Me: Well, “divorce” actually but close enough.
Was there much merriment? Did they sound a bit silly? Did they make tenuous connections?
Yes to all of the above, but they also had a lot of fun and I don’t think they’ll ever forget that word, just as I’ll never forget that lesson.
Anyway, that’s about it for now. I’m sure I’ve forgotten to include loads of things but you get the gist. I’m off to be confused by German TV for a couple of hours.
“Art” is one of those words that you sort of assume is international. And, if you’re learning French, Spanish or Italian, you’re in luck – art, arte and arte, respectively. Not so in German. No, the German word for “art” is “Kunst”, which, let’s face it, is far more fun to say. KUNST!
Now, I can’t claim to be an art expert in any way, shape or form, but I’m always looking for ways to broaden my horizons and, of course, improve my German. So, when I heard about a “Kunst & Deutsch” afternoon being run by a company called Kunstkomplizen (Accomplices in Art), I decided to sign up.
We were to meet outside the old “Der Tagesspiegel” building, in the up-and-coming gallery district of Potsdamer Straße, at the very Linda-friendly time of 3pm. As I’m still out-Germanning the Germans when it comes to punctuality, I was the first to arrive at around 2.50. We would be visiting two galleries that day –Jarmuschek + Partner and the Maerz Galerie.
I’m always a bit nervous when it comes to this kind of stuff. I’m afraid that I will be the worst at German, that I will say or do something ridiculous or, horror or horrors, be the weird, silent one in the corner. But, when Hedda, our guide for the day, showed up before any of the rest of the group, I had no choice but to stop mooching around the car park like a weirdo and, instead, engage in lovely, German small talk. Poor Hedda…
We chatted a bit about our work, what had brought us to Berlin, and my amazing German skills. (I’m kidding about the last one.) By the time the rest of the group showed up (late), I was totally at ease. Hedda asked us if we’d mind if she used the “du” (informal) form of address, none of us had any problems with that and all was rosy in the world of Kunst & Deutsch.
In the end, there were five of us in the group. Me, a French artist, a French student of prehistoric archaeology (female, unfortunately, so no Indiana Jones-style eyelash-batting opportunities), a programmer from England and an American yoga therapist. Apparently, that is a real job. And, of course, our lovely guide, Hedda, art historian and German teacher.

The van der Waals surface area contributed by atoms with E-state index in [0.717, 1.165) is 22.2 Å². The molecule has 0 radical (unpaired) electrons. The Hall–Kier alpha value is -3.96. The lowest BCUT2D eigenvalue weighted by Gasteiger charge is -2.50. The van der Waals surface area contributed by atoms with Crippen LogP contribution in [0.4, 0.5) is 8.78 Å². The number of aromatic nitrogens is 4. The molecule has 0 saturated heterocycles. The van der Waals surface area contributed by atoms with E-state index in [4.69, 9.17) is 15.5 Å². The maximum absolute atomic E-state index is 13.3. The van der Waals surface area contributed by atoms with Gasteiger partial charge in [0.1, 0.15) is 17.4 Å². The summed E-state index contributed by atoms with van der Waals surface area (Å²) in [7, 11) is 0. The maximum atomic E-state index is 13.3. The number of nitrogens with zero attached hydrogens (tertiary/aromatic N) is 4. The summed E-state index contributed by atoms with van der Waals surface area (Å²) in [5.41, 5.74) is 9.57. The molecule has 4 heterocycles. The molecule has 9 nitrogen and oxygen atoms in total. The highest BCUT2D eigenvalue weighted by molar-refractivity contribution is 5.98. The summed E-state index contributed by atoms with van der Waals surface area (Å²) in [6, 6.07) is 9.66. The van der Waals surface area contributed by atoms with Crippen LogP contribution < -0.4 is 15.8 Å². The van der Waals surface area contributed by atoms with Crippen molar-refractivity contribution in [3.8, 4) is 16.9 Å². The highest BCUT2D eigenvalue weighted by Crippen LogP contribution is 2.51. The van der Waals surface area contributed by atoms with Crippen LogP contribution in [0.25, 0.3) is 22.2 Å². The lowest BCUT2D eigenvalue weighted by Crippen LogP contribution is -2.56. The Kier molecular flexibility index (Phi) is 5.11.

After a round of introductions, it seemed that we were all roughly the same level, apart from the American, who was an absolute beginner. It was time to enter the lion pit gallery.
First up was the Maerz Galerie, featuring a series of installations by Thomas Sommer called “Schluss mit lustig”. Seemingly, Sommer’s “three-dimensional collages are a series of irritating trials and offer everything that doesn’t want to be definite”, but none of us had a clue how to say any of that in German so we walked around together, saying what we liked, didn’t like and why.
The great thing about a tour like this is that everyone can have an opinion – there’s no right or wrong when it comes to interpreting art. Plus, everyone is so conscious of their own German level that there’s no judgement or laughter at anyone else’s expense. Naturally, I caused a couple of outbreaks of laughter, but I know that was because of my witty genius rather than my shoddy German…
Hedda was friendly, relaxed, patient, and fantastic at steering the conversations we were having, making sure that everyone participated a little. She also handed out sheets with useful vocabulary and grammar explanations as we went along.
Hedda: Schluss means “end” so how would you explain the title of the exhibition?
Me: (little brain working overtime – OK, so “end with fun” would mean the fun’s over, which (maybe?) means roughly the same as… YES! It was time to bust out one of my beloved German sausage expressions!) Um, jetzt geht’s um die Wurst?
Hedda looked surprised and, I like to think, a little impressed.
Hedda: Why, yes! Does everyone understand what Linda just said?
Blank looks all round. Linda glows.
Hedda: Why don’t you explain it to them, Linda?
Crap. Linda’s glow dims.
Me: Well, it translates as (doing annoying quotation marks with my fingers and hating myself simultaneously) “Now it gets about the sausage”, which means that it’s time to get serious. The fun’s over.
I don’t know if they understood me or not, but I was happy. We moved into the next gallery. At the end of the tour, we each had to pick a piece and describe it, using our newly-learned, arty German. I was the first to volunteer which, trust me, is very unlike me but there was method in my madness. I chose this one…
The others got stuck with trying to describe this…
When the tour ended, I practically skipped out of the gallery. I had spoken, and understood, German for close to two and a half hours, and had even managed to slip a porky expression into a very high-brow conversation. The whole afternoon had only cost €20 and I can definitely say that I got more than my money’s worth.
So, I’m sorry to say, Kunstkomplizen, you’ll probably be seeing me again in the near future. Now I’m off to learn some more weird German expressions so that I can blow your minds next time round…
“Twenty years from now you will be more disappointed by the things that you didn’t do than by the ones you did do. So throw off the bowlines. Sailaway from the safe harbor. Catch the trade winds in your sails. Explore. Dream. Discover.” ~ Mark Twain